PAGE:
The foodie

I spend a considerable part of my day planning meals for my family (read my spouse). Yes, I admit that, even at the cost of being labeled domesticated. I can even use that as an excuse for not working outside the house. If my husband was slightly easier to cook for, I would be out there pursuing my career, minting money. Alright, maybe not, but that is a nice thought. What I am trying to say is, Sean has become increasingly difficult to cook for. He calls himself a vegetarian, which is fine, I can live with that ONLY IF HE ATE VEGETABLES!!!!! The list of vegetables that he doesn’t ‘love’ is quite long. It is easier to cite what he eats than what he doesn’t. But I am not going to go into that. I think of nutrition, protein intake etc for the family, consider my options, which are very limited and then plan a dinner. It is no easy task, believe me when I say that.  Also, please don’t forget I am inherently lazy, so  I don’t cook meat or fish for the children or myself. We get our protein mainly from different kinds of beans and lentils.

When we are invited to a dinner, I groan inwardly. Don’t get me wrong, I love to socialize and I am not the one to pass up a free meal. I cringe because I have to do the embarrassing and unpleasant task of informing the host that Sean is a vegetarian and they will have to think of vegetarian menu for him. To be fair to him, he doesn’t want any fuss made over it. He says he can just eat salad but I don’t like to see him nibbling on rabbit food all night. So it is really me who is the trouble maker here. Before I go out to the dinner, I tell my kids to mind their manners and then turn to my husband and say, “Please eat whatever is offered!” Why I say that to him? This is why…

In my first year in the United States, I volunteered as an English teacher in Hispanic Apostolate. I made some wonderful friends. One lovely Peruvian woman invited Sean and I to her house for dinner. Her family was so gracious, the house was beautiful, we had a great conversation. They had planned some exotic cocktails for us but we are non drinkers, so we declined the hard drinks and stuck with water. I believe they were slightly disappointed. After a fantastic conversation about Sean’s trip to Peru, his years in Nicaragua, Costa Rica, my experience in US, their experience as immigrants in this country, we were invited to sit at the table. That is when things started to go wrong, embarrassingly wrong. Sean is allergic to mangoes and  he doesn’t eat shellfish because they are bottom feeders. The first course served was a delicious salad piled high with mangoes. Mangoes are such a delicacy, of course, only if you are not allergic to them. Sean did his best to continue inane conversation so the hosts wouldn’t notice he was skipping the first course. Didn’t work. They were very attentive, asked him why his plate was empty and poor Sean had to admit he was allergic to mangoes. Oh, the mortification! But more followed. The main course was a delectable dish made of…….scallops, shrimp, mussels, bottom feeders, delicious, super yummy bottom feeders. My husband doesn’t touch those. I felt my face turning red. Sean tried even harder to continue conversation, speak Spanish, whatever to keep them from noticing his plate. He piled on the rice on his plate and kept eating plain rice, but the family noticed. Let it be noted he doesn’t touch white rice because they are empty calories.  Again, he had to admit he didn’t eat shellfish. I kept my eyes on the food, simmering in misdirected anger against Sean for putting me through this. My friend jumped up, got a steak out from the fridge and put the steak on the grill. A steak, for my vegetarian husband!!! HELP!!! Sean did eat a little meat those days, very little. I kicked him hard under the table  mainly to vent my anger and also to make sure he didn’t blurt out that he didn’t eat steak. We waited a while for the steak to cook and be brought to him. He ate it, rather faked it. The entrée was cleared, it was time for dessert. Dessert was  a mousse cake – mango mousse cake. I don’t know who was more embarrassed that day, the gracious, wonderful hosts or us. I ate so much to compensate that I felt bloated the entire car ride back home. That may have been ONE of the reasons I didn’t say a single word to my newly wed husband during that car ride, who kept glancing at my stern profile nervously.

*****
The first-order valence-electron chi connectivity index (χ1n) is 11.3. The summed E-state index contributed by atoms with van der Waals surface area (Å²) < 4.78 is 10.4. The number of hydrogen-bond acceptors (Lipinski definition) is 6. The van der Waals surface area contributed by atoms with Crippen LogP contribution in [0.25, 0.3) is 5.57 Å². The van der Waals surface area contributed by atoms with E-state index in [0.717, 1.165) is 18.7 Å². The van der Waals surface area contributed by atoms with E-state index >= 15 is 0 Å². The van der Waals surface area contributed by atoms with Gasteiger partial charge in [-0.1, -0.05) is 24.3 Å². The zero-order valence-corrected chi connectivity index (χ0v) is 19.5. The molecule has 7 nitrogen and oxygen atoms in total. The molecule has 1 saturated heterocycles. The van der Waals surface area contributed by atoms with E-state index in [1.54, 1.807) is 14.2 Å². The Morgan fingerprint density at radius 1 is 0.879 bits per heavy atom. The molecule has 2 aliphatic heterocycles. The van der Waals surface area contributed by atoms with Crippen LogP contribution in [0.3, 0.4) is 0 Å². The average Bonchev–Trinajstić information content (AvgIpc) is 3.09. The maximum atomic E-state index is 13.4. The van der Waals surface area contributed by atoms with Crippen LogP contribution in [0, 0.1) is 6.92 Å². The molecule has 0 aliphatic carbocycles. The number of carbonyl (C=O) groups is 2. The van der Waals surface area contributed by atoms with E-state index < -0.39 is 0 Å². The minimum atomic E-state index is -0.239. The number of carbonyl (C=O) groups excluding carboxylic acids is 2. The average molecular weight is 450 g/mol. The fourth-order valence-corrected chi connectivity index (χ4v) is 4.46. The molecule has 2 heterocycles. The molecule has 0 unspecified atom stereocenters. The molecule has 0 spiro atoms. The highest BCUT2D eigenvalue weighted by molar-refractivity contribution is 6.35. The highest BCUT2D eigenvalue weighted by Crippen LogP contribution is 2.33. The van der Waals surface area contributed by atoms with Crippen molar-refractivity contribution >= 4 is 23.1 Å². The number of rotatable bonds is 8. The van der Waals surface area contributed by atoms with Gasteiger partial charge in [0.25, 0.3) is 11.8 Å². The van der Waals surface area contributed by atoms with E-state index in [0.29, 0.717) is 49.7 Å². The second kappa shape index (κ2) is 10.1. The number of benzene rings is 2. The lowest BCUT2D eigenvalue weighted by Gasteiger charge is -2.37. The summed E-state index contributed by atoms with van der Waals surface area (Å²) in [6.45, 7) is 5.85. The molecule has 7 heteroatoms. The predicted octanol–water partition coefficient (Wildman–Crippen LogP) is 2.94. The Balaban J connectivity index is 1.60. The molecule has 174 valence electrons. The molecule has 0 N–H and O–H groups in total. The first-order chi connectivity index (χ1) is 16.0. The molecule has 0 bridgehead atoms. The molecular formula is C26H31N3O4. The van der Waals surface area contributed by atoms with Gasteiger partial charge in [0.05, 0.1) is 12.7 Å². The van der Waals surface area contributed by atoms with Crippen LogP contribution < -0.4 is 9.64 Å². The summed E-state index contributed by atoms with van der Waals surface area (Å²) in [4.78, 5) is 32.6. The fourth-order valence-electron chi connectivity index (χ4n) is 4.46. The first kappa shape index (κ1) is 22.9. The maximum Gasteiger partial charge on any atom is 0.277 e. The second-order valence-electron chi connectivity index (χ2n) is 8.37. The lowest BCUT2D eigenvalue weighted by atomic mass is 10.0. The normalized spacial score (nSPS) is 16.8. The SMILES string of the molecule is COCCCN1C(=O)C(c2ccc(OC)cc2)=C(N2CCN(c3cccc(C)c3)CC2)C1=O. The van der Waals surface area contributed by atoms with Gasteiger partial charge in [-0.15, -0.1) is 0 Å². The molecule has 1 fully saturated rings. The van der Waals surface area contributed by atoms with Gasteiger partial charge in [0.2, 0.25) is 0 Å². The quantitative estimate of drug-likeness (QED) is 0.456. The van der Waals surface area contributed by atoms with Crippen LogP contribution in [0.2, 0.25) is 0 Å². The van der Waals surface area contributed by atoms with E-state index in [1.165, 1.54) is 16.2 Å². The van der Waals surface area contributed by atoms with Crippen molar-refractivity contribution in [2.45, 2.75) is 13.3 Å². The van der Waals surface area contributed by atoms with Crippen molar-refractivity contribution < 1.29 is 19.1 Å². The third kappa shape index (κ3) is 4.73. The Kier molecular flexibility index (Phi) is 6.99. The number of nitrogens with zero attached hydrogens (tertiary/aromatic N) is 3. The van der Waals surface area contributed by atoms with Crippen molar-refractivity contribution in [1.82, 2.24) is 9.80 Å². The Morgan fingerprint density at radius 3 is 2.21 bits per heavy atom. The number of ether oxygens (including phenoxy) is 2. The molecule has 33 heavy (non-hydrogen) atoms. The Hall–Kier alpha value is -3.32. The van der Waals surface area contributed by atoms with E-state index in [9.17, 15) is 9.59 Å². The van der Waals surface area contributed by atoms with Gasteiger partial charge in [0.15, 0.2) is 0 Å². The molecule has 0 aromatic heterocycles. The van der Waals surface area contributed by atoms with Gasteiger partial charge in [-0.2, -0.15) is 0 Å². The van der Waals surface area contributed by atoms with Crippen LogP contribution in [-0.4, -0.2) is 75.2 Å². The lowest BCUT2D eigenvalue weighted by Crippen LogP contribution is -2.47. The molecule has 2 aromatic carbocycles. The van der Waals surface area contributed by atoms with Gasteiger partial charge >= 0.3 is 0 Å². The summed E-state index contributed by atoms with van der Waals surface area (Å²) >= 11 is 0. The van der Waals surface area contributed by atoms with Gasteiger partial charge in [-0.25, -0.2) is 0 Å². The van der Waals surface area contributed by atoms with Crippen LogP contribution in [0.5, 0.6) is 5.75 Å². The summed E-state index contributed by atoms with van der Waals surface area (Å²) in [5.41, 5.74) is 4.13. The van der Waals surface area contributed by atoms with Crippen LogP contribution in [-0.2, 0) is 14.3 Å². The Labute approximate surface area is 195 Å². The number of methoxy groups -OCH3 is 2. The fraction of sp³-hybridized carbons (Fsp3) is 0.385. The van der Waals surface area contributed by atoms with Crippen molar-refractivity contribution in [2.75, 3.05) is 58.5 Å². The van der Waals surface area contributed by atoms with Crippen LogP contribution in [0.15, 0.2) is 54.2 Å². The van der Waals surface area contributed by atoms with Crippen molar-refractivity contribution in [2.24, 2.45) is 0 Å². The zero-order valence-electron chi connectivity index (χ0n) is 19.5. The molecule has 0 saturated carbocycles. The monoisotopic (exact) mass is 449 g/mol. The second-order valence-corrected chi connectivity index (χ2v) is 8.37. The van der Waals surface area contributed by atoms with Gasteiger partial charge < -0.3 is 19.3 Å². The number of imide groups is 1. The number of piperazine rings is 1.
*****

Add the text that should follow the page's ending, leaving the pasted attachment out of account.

If you ask Sean about his eating habit he will say “Oh I am so easy to feed, just give some dal (lentils) and alu (potatoes) and I am happy!” Seriously! Just don’t ask my vegetarian foodie what vegetable he eats, that question might make him a little uncomfortable!


10 thoughts on “The foodie

  1. What a harassment with Sean in somebody’s house in dinar or in launch to that host who are getting there protein directly from fish and animal products.ha ha ha.


  2. Simple rule in our household: when you are out, you eat whatever is put before you. Doesn’t always work though ‘cos I also have a number of food allergies. And there was the very trying time when I was at a langar in a gurdwara in Vienna and the sabzi was baingan (eggplant). I am not allergic to baingan, but I loathe the stuff in sabzi form. Even seeing it on the table can make me retch. I could not eat it, despite dire disapproval from the husband, whose Sikh half was in active form that day.


  3. I do understand your problem Sweetheart. Last 13 years I am going through this as my husband is also a vegetarian and whenever we are invited anywhere I inform the host “but Lawrence is a vegetarian”. Arrrrrrghhhhh


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